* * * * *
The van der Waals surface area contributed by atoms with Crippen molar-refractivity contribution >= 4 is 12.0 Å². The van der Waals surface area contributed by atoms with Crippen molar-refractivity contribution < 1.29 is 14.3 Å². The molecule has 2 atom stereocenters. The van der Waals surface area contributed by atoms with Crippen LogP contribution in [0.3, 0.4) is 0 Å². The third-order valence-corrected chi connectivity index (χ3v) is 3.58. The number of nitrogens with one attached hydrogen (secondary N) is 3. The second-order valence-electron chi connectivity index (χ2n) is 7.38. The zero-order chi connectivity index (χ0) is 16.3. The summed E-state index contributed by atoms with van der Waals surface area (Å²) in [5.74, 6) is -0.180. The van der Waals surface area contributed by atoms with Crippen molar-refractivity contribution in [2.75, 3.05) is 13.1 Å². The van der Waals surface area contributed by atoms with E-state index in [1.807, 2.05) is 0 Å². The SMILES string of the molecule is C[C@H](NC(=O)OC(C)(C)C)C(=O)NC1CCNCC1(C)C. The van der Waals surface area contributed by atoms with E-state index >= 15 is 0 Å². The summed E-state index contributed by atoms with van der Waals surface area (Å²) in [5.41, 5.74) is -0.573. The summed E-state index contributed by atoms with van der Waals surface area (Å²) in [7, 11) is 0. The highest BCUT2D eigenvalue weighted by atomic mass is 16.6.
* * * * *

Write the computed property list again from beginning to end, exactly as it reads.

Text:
The van der Waals surface area contributed by atoms with Crippen molar-refractivity contribution >= 4 is 12.0 Å². The van der Waals surface area contributed by atoms with Crippen molar-refractivity contribution < 1.29 is 14.3 Å². The molecule has 2 atom stereocenters. The van der Waals surface area contributed by atoms with Crippen LogP contribution in [0.3, 0.4) is 0 Å². The third-order valence-corrected chi connectivity index (χ3v) is 3.58. The number of nitrogens with one attached hydrogen (secondary N) is 3. The second-order valence-electron chi connectivity index (χ2n) is 7.38. The zero-order chi connectivity index (χ0) is 16.3. The summed E-state index contributed by atoms with van der Waals surface area (Å²) in [5.74, 6) is -0.180. The van der Waals surface area contributed by atoms with Crippen molar-refractivity contribution in [2.75, 3.05) is 13.1 Å². The van der Waals surface area contributed by atoms with E-state index in [1.807, 2.05) is 0 Å². The SMILES string of the molecule is C[C@H](NC(=O)OC(C)(C)C)C(=O)NC1CCNCC1(C)C. The van der Waals surface area contributed by atoms with E-state index >= 15 is 0 Å². The summed E-state index contributed by atoms with van der Waals surface area (Å²) in [5.41, 5.74) is -0.573. The summed E-state index contributed by atoms with van der Waals surface area (Å²) in [7, 11) is 0. The highest BCUT2D eigenvalue weighted by atomic mass is 16.6.